Teach Your Puppy to Come When You Call

Teaching your puppy to "come" is an important early lesson.

When you bring home your new puppy, one of the first commands that you should teach him is "come." This is a very important lesson because it establishes that you are in charge of the relationship: you are, so to speak, the alpha dog. And when your puppy comes on command, you have the ability to call him to your side when he is about to do something that is wrong or dangerous. You can also easily get his attention, which is vital if you're going to teach him other things like sitting, or doing tricks.

Some people think that this is a difficult command to teach. Fortunately, that's rarely true. Most puppies are intelligent and eager to please their masters. If you treat your puppy well, then he will want to make you happy. Here's how to show your puppy what he needs to do when you call him.

First, you need to make sure that your puppy knows his name. Use his name every time you address him. "That's a good boy, Fred" is one of many ways to help him realize that he's called Fred. You and your puppy are ready for the next step when you are certain that he recognizes his name. He will acknowledge the name in some way: he'll turn to look at you, perhaps, or perk up his ears.

The first step is to make sure your puppy knows his name.

Now that your puppy is ready to learn how to come when he's called, you need to make that command an enticing, interesting thing to do. The dog will figure out what you want, but you have to give him an incentive at first.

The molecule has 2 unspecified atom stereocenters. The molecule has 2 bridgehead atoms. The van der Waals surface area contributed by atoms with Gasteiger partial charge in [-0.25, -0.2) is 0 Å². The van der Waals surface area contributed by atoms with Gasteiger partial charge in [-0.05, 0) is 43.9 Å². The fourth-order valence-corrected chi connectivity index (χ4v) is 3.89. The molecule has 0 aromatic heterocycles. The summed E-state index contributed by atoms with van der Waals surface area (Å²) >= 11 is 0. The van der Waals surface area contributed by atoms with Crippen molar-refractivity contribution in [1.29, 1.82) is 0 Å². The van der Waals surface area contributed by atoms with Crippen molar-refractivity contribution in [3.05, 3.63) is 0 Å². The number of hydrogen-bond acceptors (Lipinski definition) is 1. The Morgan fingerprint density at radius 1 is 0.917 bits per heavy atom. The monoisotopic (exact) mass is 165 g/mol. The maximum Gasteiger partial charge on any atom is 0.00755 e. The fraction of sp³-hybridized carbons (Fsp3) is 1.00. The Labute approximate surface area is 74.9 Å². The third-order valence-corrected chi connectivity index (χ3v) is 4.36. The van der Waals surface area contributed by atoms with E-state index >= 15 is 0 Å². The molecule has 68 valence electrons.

So: grab his favorite toy, or a handful of puppy treats, and get somebody in the family to hold the puppy. Hold Fred (or whatever you've named your new pal) on the floor so that he can come to you when you call him. Now walk a few feet away and kneel down to the floor.

You should squeak the toy, or rattle the puppy treats, or whatever it takes to get the puppy's attention. As you do this, say, "Come, Fred!" in a clear and pleasant voice. You want to sound happy: if you don't, your puppy might think that he is in trouble. Then he'll associate the "come" command with bad things and be tempted to run away instead of obeying you.

Reward your puppy as soon as he comes to you.

But when your puppy sees the toy or the treats, he'll come to you. Reward him as soon as he reaches you. Let him chomp on the toy for a minute. Give him one of the treats. Pet him and tell him what a good boy he is. Say things like, "Good come, Fred. You know how to come, don't you?" Repeating the "come" command while rewarding the puppy will help him associate that word with what he just did and with the goodies that you give him when he obeys you.

You will have to repeat this process a few times, if not more, before your puppy figures out what "come" means. Have different family members take turns holding the puppy, calling him over, et cetera. Everyone in the house needs to participate: that way, your puppy understands that he is to obey them all not just you.

With a little practice and plenty of rewards, the puppy will soon figure out what you want him to do. You will have a well-trained companion who, with enough practice, will drop whatever he is doing to come to you when you call. This is a crucial step toward having a well-behaved dog: accomplish this and you can begin more advanced training.

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